Left unchecked, underachievers can drag down an entire team’s performance, and that goes double when the problem staffer is family.
It may seem that landing that New York Times interview, getting featured on the front page of AOL or winning a $135,000 business contest means that, as a business owner, you are set for life. In truth, it’s just the beginning.
Technological innovations, workforce trends and entrepreneurial spirits are allowing more American workers to step away from cubicles and corner offices and into the comforts of their own homes.
He’s the boss, she’s bossy. He’s assertive, she’s domineering. He strategizes, she schemes. He’s powerful and likeable, she’s powerful or likeable.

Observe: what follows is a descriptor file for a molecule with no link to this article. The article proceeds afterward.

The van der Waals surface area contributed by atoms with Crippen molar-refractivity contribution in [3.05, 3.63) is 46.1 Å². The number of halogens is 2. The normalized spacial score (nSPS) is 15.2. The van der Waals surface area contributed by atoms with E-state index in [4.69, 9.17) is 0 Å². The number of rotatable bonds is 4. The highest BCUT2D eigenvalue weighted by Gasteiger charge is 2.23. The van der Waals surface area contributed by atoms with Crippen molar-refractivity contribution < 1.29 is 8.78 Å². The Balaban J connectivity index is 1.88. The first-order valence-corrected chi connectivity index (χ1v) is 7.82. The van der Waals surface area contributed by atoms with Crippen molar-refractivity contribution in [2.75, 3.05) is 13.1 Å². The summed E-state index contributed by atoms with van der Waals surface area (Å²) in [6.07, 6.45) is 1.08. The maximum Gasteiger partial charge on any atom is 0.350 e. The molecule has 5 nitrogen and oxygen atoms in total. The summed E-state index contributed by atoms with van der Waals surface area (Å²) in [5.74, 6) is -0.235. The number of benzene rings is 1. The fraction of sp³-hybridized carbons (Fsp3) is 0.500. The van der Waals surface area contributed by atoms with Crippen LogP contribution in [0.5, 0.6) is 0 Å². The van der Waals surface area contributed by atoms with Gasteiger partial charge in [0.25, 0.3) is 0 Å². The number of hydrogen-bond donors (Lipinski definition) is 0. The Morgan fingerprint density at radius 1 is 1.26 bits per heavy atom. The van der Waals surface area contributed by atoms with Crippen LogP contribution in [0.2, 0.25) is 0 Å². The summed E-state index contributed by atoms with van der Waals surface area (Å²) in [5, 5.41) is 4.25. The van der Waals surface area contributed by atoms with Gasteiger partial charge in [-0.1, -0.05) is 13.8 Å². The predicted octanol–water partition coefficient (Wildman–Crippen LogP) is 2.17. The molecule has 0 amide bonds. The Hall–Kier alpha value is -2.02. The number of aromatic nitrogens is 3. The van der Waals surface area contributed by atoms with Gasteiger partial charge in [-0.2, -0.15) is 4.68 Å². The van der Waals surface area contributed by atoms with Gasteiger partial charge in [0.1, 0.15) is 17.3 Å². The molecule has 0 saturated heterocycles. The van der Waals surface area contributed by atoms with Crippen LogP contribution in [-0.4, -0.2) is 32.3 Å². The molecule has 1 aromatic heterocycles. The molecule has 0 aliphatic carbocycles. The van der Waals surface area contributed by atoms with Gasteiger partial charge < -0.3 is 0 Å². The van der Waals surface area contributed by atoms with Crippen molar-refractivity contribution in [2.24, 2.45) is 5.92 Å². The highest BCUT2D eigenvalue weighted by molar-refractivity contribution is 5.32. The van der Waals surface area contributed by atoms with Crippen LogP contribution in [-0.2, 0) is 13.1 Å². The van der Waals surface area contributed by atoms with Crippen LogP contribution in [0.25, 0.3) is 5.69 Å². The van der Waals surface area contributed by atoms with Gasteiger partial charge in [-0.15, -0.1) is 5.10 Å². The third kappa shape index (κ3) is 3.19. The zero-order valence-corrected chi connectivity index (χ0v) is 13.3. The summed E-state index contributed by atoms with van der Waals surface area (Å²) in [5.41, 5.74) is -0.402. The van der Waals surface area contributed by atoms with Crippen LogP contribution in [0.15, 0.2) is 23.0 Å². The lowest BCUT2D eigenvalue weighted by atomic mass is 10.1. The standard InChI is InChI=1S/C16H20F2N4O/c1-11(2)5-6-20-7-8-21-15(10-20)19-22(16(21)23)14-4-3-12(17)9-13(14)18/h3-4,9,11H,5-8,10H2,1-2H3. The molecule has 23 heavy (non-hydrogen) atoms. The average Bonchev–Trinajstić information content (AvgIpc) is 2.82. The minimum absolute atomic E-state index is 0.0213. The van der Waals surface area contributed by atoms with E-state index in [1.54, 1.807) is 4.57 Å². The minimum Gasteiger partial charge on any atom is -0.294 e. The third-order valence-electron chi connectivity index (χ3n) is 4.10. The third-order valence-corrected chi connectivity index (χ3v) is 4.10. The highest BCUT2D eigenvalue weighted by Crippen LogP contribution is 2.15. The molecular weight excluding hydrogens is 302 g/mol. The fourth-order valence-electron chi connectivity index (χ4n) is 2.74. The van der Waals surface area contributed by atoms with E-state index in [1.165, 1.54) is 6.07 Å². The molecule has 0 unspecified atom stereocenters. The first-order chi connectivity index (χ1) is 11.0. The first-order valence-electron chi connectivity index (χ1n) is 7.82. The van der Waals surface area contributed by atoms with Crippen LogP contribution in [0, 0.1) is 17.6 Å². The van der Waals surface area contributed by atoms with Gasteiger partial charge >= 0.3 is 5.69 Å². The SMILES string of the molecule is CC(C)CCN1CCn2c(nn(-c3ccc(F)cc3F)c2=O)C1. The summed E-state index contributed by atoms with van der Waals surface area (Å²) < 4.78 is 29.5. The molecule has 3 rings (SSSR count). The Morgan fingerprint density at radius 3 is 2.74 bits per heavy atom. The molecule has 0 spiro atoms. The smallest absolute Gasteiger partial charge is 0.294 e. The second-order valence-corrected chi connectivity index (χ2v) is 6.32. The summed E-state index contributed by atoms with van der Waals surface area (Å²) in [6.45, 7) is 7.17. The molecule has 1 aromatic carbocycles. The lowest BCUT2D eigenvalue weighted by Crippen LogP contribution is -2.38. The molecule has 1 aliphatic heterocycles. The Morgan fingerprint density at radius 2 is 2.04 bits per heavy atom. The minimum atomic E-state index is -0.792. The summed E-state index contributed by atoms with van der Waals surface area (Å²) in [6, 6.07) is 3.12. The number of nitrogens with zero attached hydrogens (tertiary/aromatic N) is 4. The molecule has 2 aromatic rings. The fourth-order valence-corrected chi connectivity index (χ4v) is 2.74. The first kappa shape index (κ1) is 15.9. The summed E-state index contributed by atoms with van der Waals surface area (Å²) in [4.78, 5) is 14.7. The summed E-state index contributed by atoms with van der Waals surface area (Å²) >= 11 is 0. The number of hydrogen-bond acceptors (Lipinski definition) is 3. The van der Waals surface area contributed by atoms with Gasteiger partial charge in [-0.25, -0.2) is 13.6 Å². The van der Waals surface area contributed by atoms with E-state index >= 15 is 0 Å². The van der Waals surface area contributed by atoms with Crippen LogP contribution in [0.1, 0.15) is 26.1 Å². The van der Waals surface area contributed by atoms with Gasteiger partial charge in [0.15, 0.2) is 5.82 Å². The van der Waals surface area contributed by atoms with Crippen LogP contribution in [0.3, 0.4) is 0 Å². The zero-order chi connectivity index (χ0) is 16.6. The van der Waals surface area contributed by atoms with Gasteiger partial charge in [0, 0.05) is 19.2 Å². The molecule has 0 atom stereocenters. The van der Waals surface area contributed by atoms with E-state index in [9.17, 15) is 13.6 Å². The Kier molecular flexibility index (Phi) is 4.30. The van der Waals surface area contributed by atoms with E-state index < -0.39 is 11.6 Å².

About a decade ago, as a financial analyst for Intel, I lived in the suburbs of Santa Clara and frequently traveled to Folsom. It was a good job, especially for a kid straight out of college — decent pay, strong company and the lure of glittering stock options.
So I left.
Every entrepreneur knows that it’s lonely at the top. Jeff Smith is no exception.
One morning last year, Cyberguys, a computer and tech accessories retailer, started getting a lot of calls from customers with the same question. Was the company really selling hard drives for $3?
Having just begun using social media in 2012, Safe Credit Union is relatively new to content marketing. But it hasn’t taken long for the company to discover the benefits of engaging online with its customers and potential consumers.
When it comes time to launch your new products, offers and ad campaign for the new year, your focus will likely be on the initial offer. But your success will depend on the behind-the-scenes planning you do ahead of time.